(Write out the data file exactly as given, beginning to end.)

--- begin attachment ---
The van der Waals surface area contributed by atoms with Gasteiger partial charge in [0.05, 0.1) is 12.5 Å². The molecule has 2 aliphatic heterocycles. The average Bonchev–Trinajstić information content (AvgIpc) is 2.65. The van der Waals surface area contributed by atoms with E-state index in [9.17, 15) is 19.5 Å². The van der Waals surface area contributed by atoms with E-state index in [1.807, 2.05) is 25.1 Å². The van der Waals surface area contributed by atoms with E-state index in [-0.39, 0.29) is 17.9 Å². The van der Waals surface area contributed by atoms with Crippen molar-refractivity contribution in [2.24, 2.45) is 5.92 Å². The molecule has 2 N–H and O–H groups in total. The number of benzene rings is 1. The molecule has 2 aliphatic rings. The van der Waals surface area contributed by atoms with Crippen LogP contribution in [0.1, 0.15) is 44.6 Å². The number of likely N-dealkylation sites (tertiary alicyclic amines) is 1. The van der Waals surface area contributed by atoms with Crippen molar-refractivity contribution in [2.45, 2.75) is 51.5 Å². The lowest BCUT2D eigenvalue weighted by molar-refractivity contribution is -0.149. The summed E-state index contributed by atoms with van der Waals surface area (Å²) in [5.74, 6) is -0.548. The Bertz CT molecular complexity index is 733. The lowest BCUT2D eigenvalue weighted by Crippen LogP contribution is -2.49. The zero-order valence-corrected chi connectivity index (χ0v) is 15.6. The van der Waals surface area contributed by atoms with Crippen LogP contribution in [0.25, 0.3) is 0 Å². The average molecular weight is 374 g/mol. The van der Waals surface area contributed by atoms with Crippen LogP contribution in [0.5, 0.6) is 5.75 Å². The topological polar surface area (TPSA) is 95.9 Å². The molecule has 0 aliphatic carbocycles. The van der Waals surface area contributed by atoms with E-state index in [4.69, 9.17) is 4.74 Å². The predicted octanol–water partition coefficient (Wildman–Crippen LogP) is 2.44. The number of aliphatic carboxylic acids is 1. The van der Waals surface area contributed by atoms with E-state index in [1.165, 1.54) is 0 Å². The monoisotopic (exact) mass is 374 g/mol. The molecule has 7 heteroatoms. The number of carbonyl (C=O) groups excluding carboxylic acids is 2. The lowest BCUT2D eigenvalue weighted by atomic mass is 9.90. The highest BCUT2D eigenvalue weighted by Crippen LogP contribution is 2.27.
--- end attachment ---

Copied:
The van der Waals surface area contributed by atoms with Gasteiger partial charge in [0.05, 0.1) is 12.5 Å². The molecule has 2 aliphatic heterocycles. The average Bonchev–Trinajstić information content (AvgIpc) is 2.65. The van der Waals surface area contributed by atoms with E-state index in [9.17, 15) is 19.5 Å². The van der Waals surface area contributed by atoms with E-state index in [1.807, 2.05) is 25.1 Å². The van der Waals surface area contributed by atoms with E-state index in [-0.39, 0.29) is 17.9 Å². The van der Waals surface area contributed by atoms with Crippen molar-refractivity contribution in [2.24, 2.45) is 5.92 Å². The molecule has 2 N–H and O–H groups in total. The number of benzene rings is 1. The molecule has 2 aliphatic rings. The van der Waals surface area contributed by atoms with Crippen LogP contribution in [0.1, 0.15) is 44.6 Å². The number of likely N-dealkylation sites (tertiary alicyclic amines) is 1. The van der Waals surface area contributed by atoms with Crippen molar-refractivity contribution in [2.45, 2.75) is 51.5 Å². The lowest BCUT2D eigenvalue weighted by molar-refractivity contribution is -0.149. The summed E-state index contributed by atoms with van der Waals surface area (Å²) in [5.74, 6) is -0.548. The Bertz CT molecular complexity index is 733. The lowest BCUT2D eigenvalue weighted by Crippen LogP contribution is -2.49. The zero-order valence-corrected chi connectivity index (χ0v) is 15.6. The van der Waals surface area contributed by atoms with Crippen LogP contribution in [0.25, 0.3) is 0 Å². The average molecular weight is 374 g/mol. The van der Waals surface area contributed by atoms with Crippen LogP contribution in [0.5, 0.6) is 5.75 Å². The topological polar surface area (TPSA) is 95.9 Å². The molecule has 0 aliphatic carbocycles. The van der Waals surface area contributed by atoms with E-state index in [4.69, 9.17) is 4.74 Å². The predicted octanol–water partition coefficient (Wildman–Crippen LogP) is 2.44. The number of aliphatic carboxylic acids is 1. The van der Waals surface area contributed by atoms with E-state index in [1.165, 1.54) is 0 Å². The monoisotopic (exact) mass is 374 g/mol. The molecule has 7 heteroatoms. The number of carbonyl (C=O) groups excluding carboxylic acids is 2. The lowest BCUT2D eigenvalue weighted by atomic mass is 9.90. The highest BCUT2D eigenvalue weighted by Crippen LogP contribution is 2.27.